My first review of CBR12 was Of Mice and Men, and I noted in the review that it was one of the most depressing books I have ever read. It feels like that book set the tone for 2020. By mid-March, reading for fun was … difficult. All the worries and fears surrounding COVID encroached on everything I read. Now that we have made it to the end of the year and there is a light at the end of the tunnel — a change in administration and the availability of highly effective vaccines — I felt like an appropriate way to end my cannonball would be with a thoughtful book. Markings is such a book and even though it is over 50 years old, its message would resonate with many, particularly in a year like this one.
Markings is a diary of sorts, a collection of the thoughts of Dag Hammarskjold, the highly esteemed second Secretary General of the United Nations who died tragically in a plane crash while on a peace mission to the Congo in 1961. Hammarskjold came from a wealthy and privileged Swedish family. His father had been prime minister, and Dag held a series of important government posts in Sweden before entering the international stage after WWII. He became Secretary General of the UN in 1953 largely because Russia and the US imagined he would be a pliable unassuming bureaucrat. They were in for a quite a surprise. Yet Markings does not address Hammarskjold’s public service or achievements. This is an introspective book that reveals how one of the world’s most influential and respected men was often lonely and depressed as well as being a deeply spiritual man constantly striving to serve others as God would want him to.
Markings is divided by years, starting with 1941-42. Although Sweden was neutral, the war years were dark and hard times for Hammarskjold. His diary entries reveal a man in existential crisis. I was reminded of Camus as he wrote about his sense of isolation, his occasionally suicidal thoughts, and his shame at his own ambition and desire for accolades. As the entries enter the post-war years, Hammarskjold’s feelings of loneliness and lack of connection, despite his brilliant work on the international stage, are striking for their humility and the genuine desire for “communion.” He is very hard on himself and takes himself to task for ambition and feeling hurt when not appreciated because he knows that this is shallow. Hammarskjold’s thoughts are deeply spiritual and he makes frequent references to scripture and Christian writers such as Meister Eckhart.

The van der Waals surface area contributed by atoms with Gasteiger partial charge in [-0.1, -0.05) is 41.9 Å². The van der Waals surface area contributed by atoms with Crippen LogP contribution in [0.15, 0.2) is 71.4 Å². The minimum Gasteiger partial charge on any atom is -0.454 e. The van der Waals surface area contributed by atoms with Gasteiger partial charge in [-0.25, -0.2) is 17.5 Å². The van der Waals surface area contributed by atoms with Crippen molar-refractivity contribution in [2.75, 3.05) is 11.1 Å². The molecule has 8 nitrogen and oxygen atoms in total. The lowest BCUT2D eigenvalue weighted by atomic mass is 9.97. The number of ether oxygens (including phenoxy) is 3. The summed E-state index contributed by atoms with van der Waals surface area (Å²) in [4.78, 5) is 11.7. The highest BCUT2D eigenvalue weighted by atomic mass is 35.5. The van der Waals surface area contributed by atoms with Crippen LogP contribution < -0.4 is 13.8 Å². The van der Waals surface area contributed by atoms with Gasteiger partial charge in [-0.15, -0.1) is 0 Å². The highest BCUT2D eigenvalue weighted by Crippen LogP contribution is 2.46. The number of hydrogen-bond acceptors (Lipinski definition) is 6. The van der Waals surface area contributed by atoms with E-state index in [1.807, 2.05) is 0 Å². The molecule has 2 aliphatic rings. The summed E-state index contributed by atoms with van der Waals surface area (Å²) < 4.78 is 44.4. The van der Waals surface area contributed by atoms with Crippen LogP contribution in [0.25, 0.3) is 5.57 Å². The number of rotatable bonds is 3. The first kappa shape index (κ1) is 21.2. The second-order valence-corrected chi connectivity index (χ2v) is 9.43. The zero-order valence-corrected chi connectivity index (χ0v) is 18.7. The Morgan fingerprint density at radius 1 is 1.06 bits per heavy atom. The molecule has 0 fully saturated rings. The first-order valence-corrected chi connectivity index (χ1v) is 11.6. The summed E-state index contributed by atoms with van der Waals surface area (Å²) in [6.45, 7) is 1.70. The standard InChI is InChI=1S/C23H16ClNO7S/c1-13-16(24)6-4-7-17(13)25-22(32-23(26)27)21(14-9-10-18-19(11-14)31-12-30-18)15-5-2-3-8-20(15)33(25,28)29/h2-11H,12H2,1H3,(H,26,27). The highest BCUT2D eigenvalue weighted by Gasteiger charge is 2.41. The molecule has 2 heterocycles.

The entries in Markings read like aphorisms or poems, and a number of them are quite well known. Among my favorites:
“You cannot play with the animal in you without becoming wholly animal, play with falsehood without forfeiting your right to truth, play with cruelty without losing your sensitivity of mind. He who wants to keep his garden tidy doesn’t reserve a plot for weeds.”
“Never, ‘for the sake of peace and quiet,’ deny your own convictions.”
“It is easy to be nice, even to an enemy — from lack of character.”
“What makes loneliness an anguish
Is not that I have no one to share my burden,
I have only my own burden to bear.”
Markings in the kind of book that one can dip into as needed, reading a few passages or pages at a time. Hammarskjold’s private thoughts, while often dark and self-critical, ultimately point to a higher power and greater goal in life than our own comfort. This book is a timely reminder that we never really know what is going on inside people’s heads, what kind of pain and suffering they carry. It is also a reminder that there are truly good and decent public servants, people who devote their lives to the service of others and the greater good, and who frequently suffer for it. For those who constantly question themselves and beat themselves up for their mistakes, Markings is a reminder that you are not alone. In fact, you are in quite good company. I would recommend Markings for those who perhaps crave a spiritual book and who are comfortable with references to Christian scripture and God.